Legendary UCLA basketball coach John Wooden once said, “I’d rather have a lot of talent and a little experience than a lot of experience and a little talent.” This is an interesting paradigm that many across the business landscape consider to be counterintuitive. But why is that?
There seems to be a prevailing thought that experience and claims savvy go hand in hand. While this can be the case, it often is not. From a technical perspective, it seems intuitive that the longer one performs their tasks, the better they will get. After all, would you rather have an airplane mechanic with thirty years of experience or thirty days?
Talent and experience are two different measurements which can be co-dependent but often are not. In the aforementioned example, the assumption may be that the thirty year airplane mechanic is technically sound. But what if he has thirty years of bad habits? Would it not be preferable to have the lesser experienced, albeit talented mechanic, work on the plane and when in doubt, seek the input of a proven, talented co-worker?
The same holds true in claims organizations where many leaders focus on tenure when evaluating new talent. This seems to be especially true given the dreary economic conditions where long term claims personnel can acquired at discounted salaries.
As discussed in Re-Adjusted: 20 Essential Rules To Take Your Claims Organization From Ordinary To Extraordinary, the employment landscape is comprised of A, B and C players. A players typically comprise about 20% of the workforce. They are those who don’t need to be asked twice and take a proactive approach to solving problems, resolving tasks and providing solutions. C players are the opposite side of the spectrum, and often account for another 20% of the workforce. They are the chronic whiners and complainers that account for about 80% of organizational problems. In the middle are the B players, accounting for the remaining 60%. By nature, they are followers and their migration is dependent upon the strength of management.
In a well run organization, this very important contingent of employees will migrate towards the A players. In poorly run organizations, they will migrate towards the C players creating an atmosphere where success becomes impossible.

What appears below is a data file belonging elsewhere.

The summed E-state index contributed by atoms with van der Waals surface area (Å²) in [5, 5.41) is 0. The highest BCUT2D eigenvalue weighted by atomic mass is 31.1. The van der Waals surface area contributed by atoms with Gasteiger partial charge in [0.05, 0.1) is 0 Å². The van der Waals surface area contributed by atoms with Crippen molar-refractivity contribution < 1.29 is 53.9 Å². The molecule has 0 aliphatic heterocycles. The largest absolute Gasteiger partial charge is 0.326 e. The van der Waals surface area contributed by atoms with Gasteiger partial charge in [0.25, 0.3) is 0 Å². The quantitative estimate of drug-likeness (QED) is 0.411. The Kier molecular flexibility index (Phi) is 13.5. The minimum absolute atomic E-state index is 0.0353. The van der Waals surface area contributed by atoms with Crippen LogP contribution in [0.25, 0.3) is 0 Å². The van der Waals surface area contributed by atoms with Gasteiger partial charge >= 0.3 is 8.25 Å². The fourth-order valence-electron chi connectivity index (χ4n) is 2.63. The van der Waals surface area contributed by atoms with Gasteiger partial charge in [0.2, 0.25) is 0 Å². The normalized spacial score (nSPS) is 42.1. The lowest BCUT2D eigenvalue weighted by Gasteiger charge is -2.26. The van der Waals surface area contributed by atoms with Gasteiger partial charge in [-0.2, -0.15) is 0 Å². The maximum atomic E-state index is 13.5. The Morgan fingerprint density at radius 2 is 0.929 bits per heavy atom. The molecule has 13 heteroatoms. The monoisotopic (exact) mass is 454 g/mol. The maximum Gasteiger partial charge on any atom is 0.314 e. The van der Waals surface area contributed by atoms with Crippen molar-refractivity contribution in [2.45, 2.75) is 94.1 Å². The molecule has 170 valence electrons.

Herein lies the challenge; how do you differentiate between A, B and C players in the interview process? If I had the magical elixir, I’d be extremely wealthy and with fewer administrative headaches. While I don’t have the ultimate solution, I will share what has worked in the past.
First, there is not a linear relationship between talent and ability. To the contrary, tenure can potentially lead to complacency and bad habits that simply can’t be fixed.
Second, technical skills can be taught, attitude cannot.
Third, ask the right questions including both behavior based questions (give me an example of when you…) and situational based questions (what would you do if…).
Fourth, evaluate the ability of candidates to effectively communicate, including their ability to coherently write a hypothetical letter to a claimant or an attorney.
Lastly, utilize a proven method for pre-employment testing. While not perfect, it does enable businesses to proactively identify characteristics and traits of those most likely to succeed in your culture.
While there is no perfect method for hiring, these steps will improve the odds of success. Let’s face it, even in the most perfect of circumstances even the best will have Ryan Leaf moments.
At the end of the day, attitude will provide the difference in organizations seeking to move from ordinary to extraordinary.
Attitude is a little thing that makes a big difference- Winston Churchill
Christopher Tidball is an executive claims consultant and the author of the 20 Essential Rules series, including Kicked to the Curb and Re-Adjusted. He is a twenty plus year insurance industry veteran who has served in a variety of quality, management and leadership roles for multiple Top 10 P&C insurers. To learn more, please visit www.christidball.com or e-mail email@example.com.
Chris Tidball is a claims and revenue management consultant and author of the "20 Essential Rules" series of self and organizational improvement books. You can ask him a question at firstname.lastname@example.org